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Product Design Basics
Product Design Basics
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In our agile, complex world, no matter what your role or what you're being tasked to deliver, you will likely need to incorporate more techniques from product design moving forward.

This oft ill-defined role is growing in popularity, and typically combines capabilities in technology, UX design, Business Analysis, Marketing and more. Yes, that is a lot! And a lot is expected from product designers who are being challenged to uncover customer needs, navigate business goals, understand market trends, and lead teams to design commercially viable products.  

Think about the work you're doing now — and consider your outputs as a 'product'. How can you incorporate these broad product designer skills to deliver improved customer experiences in a way that also delivers business value? This Playbook won't deliver on all your needs, but it's a strong starting point for what is a complex and broad domain. 


A quick note before you jump in — let's face it, you're not going to remember all of these models and frameworks. So be sure to sign up for our free newsletter here to receive one summarised, powerful idea each week that you can apply immediately. 


This Playbook includes the following sections, select a heading to jump to that section.
One of the key challenges for Product Designers is ensuring they are addressing problems and pain points that matter.
Rather than responding to the question as defined by your stakeholders / management — take a moment to question the question and ensure you're on the right track.
Design Thinking
You had to expect this one here right? Click through to explore the other models wrapped into this human-centric approach to innovation.
Amazon's Working Backwards
Amazon's approach of starting with a press release and FAQ to succinctly and clearly communicate the value proposition has served them well. Consider what this might look like in your world.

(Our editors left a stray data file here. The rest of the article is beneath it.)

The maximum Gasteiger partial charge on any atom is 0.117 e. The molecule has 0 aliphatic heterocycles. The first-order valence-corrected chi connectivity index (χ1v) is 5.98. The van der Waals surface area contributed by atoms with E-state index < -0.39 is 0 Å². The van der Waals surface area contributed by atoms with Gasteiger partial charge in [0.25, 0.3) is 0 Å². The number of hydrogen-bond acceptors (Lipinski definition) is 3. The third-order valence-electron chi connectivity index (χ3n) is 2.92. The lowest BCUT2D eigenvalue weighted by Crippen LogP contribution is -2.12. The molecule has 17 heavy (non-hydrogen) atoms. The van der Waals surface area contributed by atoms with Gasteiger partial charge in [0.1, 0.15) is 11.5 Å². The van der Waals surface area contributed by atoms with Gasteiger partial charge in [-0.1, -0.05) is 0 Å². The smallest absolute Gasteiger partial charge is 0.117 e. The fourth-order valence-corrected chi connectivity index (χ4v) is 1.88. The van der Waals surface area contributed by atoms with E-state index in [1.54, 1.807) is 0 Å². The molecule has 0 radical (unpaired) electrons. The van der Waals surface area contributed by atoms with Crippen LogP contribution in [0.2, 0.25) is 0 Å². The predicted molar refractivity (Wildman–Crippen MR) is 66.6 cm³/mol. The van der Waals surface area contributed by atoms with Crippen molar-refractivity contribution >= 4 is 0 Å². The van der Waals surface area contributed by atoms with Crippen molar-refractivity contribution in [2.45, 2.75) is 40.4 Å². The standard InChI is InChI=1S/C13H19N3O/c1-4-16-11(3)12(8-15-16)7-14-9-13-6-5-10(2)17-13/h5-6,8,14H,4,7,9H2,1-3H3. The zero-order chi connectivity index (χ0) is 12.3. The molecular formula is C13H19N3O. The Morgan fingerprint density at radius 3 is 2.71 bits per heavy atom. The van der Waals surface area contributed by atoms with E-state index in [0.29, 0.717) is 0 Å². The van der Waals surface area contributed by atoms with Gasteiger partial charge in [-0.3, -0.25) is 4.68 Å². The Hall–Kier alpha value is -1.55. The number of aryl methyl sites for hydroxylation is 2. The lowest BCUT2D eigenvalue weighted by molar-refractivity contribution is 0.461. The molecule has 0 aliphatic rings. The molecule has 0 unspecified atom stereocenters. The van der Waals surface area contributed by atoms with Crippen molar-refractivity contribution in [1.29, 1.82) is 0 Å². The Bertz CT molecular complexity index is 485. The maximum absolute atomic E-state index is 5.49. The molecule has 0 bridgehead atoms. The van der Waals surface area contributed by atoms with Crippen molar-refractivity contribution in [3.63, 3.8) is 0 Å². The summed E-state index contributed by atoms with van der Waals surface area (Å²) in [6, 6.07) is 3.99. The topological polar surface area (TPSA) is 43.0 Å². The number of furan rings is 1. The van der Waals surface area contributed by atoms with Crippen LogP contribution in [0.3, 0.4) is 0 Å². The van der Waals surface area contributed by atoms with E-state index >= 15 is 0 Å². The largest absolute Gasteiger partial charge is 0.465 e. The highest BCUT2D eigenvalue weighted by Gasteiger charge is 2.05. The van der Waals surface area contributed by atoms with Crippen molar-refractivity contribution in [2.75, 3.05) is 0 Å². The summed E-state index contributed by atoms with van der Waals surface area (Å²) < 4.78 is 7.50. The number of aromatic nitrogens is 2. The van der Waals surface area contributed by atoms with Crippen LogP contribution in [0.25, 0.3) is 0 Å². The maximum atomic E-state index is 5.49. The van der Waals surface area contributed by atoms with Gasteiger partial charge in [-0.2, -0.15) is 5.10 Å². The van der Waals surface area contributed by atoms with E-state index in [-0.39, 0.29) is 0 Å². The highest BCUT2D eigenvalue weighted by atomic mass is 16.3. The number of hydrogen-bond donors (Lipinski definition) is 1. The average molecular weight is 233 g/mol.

You're not releasing your products in a vacuum, explore and analyse the competition using these approaches.
Porter's Five Forces
Rather than rely on impressions, use this classic management accounting model to analyse the competition and market forces.
Value Proposition
This simple way to capture your Value Proposition is essentially a way to state your product hypothesis — the current belief you have about the problem you're solving for that is at the heart of your work.
Part of human-centered design approach, Personas combine well with Empathy Maps and Journey Maps to better understand your audience needs.
Jobs To Be Done
Not convinced about Personas? Use this approach as an alternative or in combination.
4Ps of Marketing
A simple but fundamental marketing model to ensure you're thinking towards how your product will fit into the market.
Part of the art of Product Design is choosing what you don't do and where you invest your resources as a result.
RICE Score

A popular model with Product Designers to explore priorities and choose the way forward.
Impact Effort Matrix
A simpler approach than RICE that can act as your daily guide.
Paradox of Choice
You're not just prioritising to get work done, you're simplifying the customer experience. Remember that less is often more.
A powerful approach to work with teams often implemented as part of Agile Methodology.
MoSCoW Method

A great way to gather requirements for a product.
Start building, experimenting, and learning.
Kano Model
Finding the sweet spot for your product and your investment in it can be hard. This model can help.
BCG Growth-Share Matrix
Have a line of products or offers to consider? Then this BCG framework might be the way to analyse and prioritise them.
Lean Startup

Eric Ries' Lean Startup model provides a way forward for startups and product design alike.
Split Testing & A/B Testing
Want to create a business case and/or have a better understanding of the impact of your work? Then Split Test.
Musk's 5 Step Design Process
Musk's approach to innovating rocket ship design can be applied more broadly.
Patil's Project Principles
Obama's Chief Data Scientist's project principles is a great reminder to keep delivering and iterating value.
You're going to have to Prototype and experiment your way forward.
Minimum Viable Product
The MVP is at the heart of most product designers work these days, and is featured in the Lean Startup.
Riskiest Assumption Test
Before you totally commit to MVP, take a moment to consider its distant cousin — the RAT.

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